While this spring has been eagerly anticipated after a harsh winter, the warmer weather showed last week that it has its own perils.
Flooding throughout Lewis and St. Lawrence counties forced residential evacuations and the closure of roads and bridges. The high waters also caused damage for many homes, businesses and farms.
A combination of heavy rain and melting snow more than a week ago brought on the flooding. Waterways rose to hazardous levels as a result.
Guy E. Simmonss weekend was far from relaxing as he spent [April 13] preparing for the worst at his seasonal home, 3618 County Route 6 in Edwardsville. The house usually overlooks Black Lake, but Sunday it was in the lake, according to an April 14 story in the Watertown Daily Times.
High water posed problems for man and beast Tuesday as more than 20 horses were relocated from Ridge Road in the town of Lowville to a barn at the Lewis County Fairgrounds, according to a Wednesday story in the Times. Dennis and Jacqueline Mahoney took three trailer trips, relocating their own horses and some they were boarding from their Riverjack Ranch, Castorland, to temporary shelter. Along for the ride was a 2-day-old foal. The horses had settled in comfortably by late afternoon.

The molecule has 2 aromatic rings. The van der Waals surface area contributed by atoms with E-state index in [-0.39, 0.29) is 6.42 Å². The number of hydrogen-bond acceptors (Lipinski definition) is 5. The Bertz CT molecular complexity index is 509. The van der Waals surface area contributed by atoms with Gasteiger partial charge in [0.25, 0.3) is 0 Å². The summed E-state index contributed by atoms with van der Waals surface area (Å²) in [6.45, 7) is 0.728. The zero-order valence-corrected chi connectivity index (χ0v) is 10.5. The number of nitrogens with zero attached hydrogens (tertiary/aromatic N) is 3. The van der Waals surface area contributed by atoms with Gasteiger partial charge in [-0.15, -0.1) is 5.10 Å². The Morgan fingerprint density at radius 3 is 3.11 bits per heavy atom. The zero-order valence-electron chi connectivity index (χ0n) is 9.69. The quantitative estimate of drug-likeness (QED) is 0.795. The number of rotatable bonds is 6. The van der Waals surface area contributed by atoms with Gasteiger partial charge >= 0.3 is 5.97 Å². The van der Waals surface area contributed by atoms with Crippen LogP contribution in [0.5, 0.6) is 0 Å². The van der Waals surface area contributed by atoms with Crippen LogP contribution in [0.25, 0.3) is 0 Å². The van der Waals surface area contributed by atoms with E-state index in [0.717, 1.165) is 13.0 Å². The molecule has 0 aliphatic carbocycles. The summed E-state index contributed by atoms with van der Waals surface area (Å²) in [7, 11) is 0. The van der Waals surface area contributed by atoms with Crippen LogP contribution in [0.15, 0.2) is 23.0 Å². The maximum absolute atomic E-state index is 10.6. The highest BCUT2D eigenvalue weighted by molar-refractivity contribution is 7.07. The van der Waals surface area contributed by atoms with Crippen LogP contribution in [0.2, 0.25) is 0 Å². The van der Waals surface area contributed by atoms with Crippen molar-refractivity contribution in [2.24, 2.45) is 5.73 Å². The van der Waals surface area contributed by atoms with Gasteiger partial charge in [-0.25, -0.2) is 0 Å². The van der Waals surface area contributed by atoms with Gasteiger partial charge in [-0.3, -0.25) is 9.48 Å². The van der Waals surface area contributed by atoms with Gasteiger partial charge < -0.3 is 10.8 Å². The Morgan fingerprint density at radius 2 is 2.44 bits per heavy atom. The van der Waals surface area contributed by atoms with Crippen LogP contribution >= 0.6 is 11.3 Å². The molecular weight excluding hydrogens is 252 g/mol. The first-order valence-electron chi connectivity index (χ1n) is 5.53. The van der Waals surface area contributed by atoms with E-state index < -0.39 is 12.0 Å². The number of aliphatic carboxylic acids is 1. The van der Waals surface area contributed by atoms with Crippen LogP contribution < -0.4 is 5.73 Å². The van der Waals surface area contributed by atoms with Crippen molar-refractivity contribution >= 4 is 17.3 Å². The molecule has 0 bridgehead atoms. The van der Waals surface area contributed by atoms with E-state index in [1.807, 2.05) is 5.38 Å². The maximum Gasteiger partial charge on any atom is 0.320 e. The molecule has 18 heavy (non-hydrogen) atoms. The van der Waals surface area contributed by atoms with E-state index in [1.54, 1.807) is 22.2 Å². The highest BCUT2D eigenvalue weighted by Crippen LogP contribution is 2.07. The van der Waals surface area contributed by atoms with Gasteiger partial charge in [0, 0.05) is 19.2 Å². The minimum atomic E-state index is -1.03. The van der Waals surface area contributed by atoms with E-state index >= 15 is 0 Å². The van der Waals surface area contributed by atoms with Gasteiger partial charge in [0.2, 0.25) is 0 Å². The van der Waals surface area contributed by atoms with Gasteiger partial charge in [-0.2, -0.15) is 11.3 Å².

Floodwaters continued to rise Wednesday in St. Lawrence County, causing more road and bridge closures and resulting in building evacuations, according to a Thursday story in the Times. Forty senior housing apartments were evacuated at Cambray Court, 68 W. Main St., Gouverneur, due to flooding from the Oswegatchie River Tuesday night and Wednesday morning. Some residents of the 100-unit complex are staying with relatives or at the Kinney Nursing Home on West Barney Street, while others are sleeping in the buildings common room.
U.S. Sens. Kirsten E. Gillibrand and Charles E. Schumer, D-N.Y., and U.S. Rep. William L. Owens, D-21st District, of Plattsburgh, all called on Agriculture Secretary Thomas J. Vilsack to issue a disaster declaration for the affected regions of the north country. This would make federal resources available and help get people back on their feet.
Its difficult watching people hurt by natural disasters. We often feel helpless while others in our own communities suffer needlessly.
One thing we can do is to make sure that disaster-relief organizations are able to carry out their work. The American Red Cross of Northern New York, for example, opened a shelter at the Bassett-Baxter American Legion Post 789 in Carthage for people displaced by the flooding.
The Red Cross always needs monetary donations and volunteers ready to assist those impacted by such incidents. Call 315-782-4410 for more information.
The Salvation Army also provides assistance to people hit by disasters. Call the Fulton Corps at 315-593-8442, the Ogdensburg Corps at 315-393-3351, the Oswego County Corps at 315-343-6491, the Rome Corps at 315-336-4260/4290, or the Watertown Corps at 315-782-4470 to help.